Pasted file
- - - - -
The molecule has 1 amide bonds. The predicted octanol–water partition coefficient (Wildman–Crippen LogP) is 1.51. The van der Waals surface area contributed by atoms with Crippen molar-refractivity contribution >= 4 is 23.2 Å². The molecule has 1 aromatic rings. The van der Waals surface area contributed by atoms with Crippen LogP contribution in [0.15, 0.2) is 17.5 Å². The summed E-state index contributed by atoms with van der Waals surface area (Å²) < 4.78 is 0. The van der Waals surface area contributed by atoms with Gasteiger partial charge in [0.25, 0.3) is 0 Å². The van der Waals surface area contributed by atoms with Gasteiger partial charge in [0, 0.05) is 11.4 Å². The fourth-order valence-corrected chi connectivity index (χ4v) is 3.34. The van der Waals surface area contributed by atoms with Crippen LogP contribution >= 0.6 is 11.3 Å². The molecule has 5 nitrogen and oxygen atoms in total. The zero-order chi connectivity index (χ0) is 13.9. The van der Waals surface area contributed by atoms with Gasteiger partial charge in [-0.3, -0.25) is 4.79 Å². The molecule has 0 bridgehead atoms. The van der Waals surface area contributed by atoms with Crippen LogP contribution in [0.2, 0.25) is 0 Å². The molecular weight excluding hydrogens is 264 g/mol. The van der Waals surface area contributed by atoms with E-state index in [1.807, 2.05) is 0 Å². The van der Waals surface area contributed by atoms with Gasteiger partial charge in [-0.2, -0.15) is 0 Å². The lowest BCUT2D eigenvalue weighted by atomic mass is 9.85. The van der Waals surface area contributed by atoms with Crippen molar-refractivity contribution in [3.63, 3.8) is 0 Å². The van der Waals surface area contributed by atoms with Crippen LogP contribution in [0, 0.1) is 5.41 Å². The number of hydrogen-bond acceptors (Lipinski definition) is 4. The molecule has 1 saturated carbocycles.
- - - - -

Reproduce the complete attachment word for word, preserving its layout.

The molecule has 1 amide bonds. The predicted octanol–water partition coefficient (Wildman–Crippen LogP) is 1.51. The van der Waals surface area contributed by atoms with Crippen molar-refractivity contribution >= 4 is 23.2 Å². The molecule has 1 aromatic rings. The van der Waals surface area contributed by atoms with Crippen LogP contribution in [0.15, 0.2) is 17.5 Å². The summed E-state index contributed by atoms with van der Waals surface area (Å²) < 4.78 is 0. The van der Waals surface area contributed by atoms with Gasteiger partial charge in [0.25, 0.3) is 0 Å². The van der Waals surface area contributed by atoms with Gasteiger partial charge in [0, 0.05) is 11.4 Å². The fourth-order valence-corrected chi connectivity index (χ4v) is 3.34. The van der Waals surface area contributed by atoms with Crippen LogP contribution >= 0.6 is 11.3 Å². The molecule has 5 nitrogen and oxygen atoms in total. The zero-order chi connectivity index (χ0) is 13.9. The van der Waals surface area contributed by atoms with Gasteiger partial charge in [-0.3, -0.25) is 4.79 Å². The molecule has 0 bridgehead atoms. The van der Waals surface area contributed by atoms with Crippen LogP contribution in [0.2, 0.25) is 0 Å². The molecular weight excluding hydrogens is 264 g/mol. The van der Waals surface area contributed by atoms with E-state index in [1.807, 2.05) is 0 Å². The van der Waals surface area contributed by atoms with Gasteiger partial charge in [-0.2, -0.15) is 0 Å². The lowest BCUT2D eigenvalue weighted by atomic mass is 9.85. The van der Waals surface area contributed by atoms with Crippen molar-refractivity contribution in [3.63, 3.8) is 0 Å². The van der Waals surface area contributed by atoms with Crippen LogP contribution in [0, 0.1) is 5.41 Å². The number of hydrogen-bond acceptors (Lipinski definition) is 4. The molecule has 1 saturated carbocycles.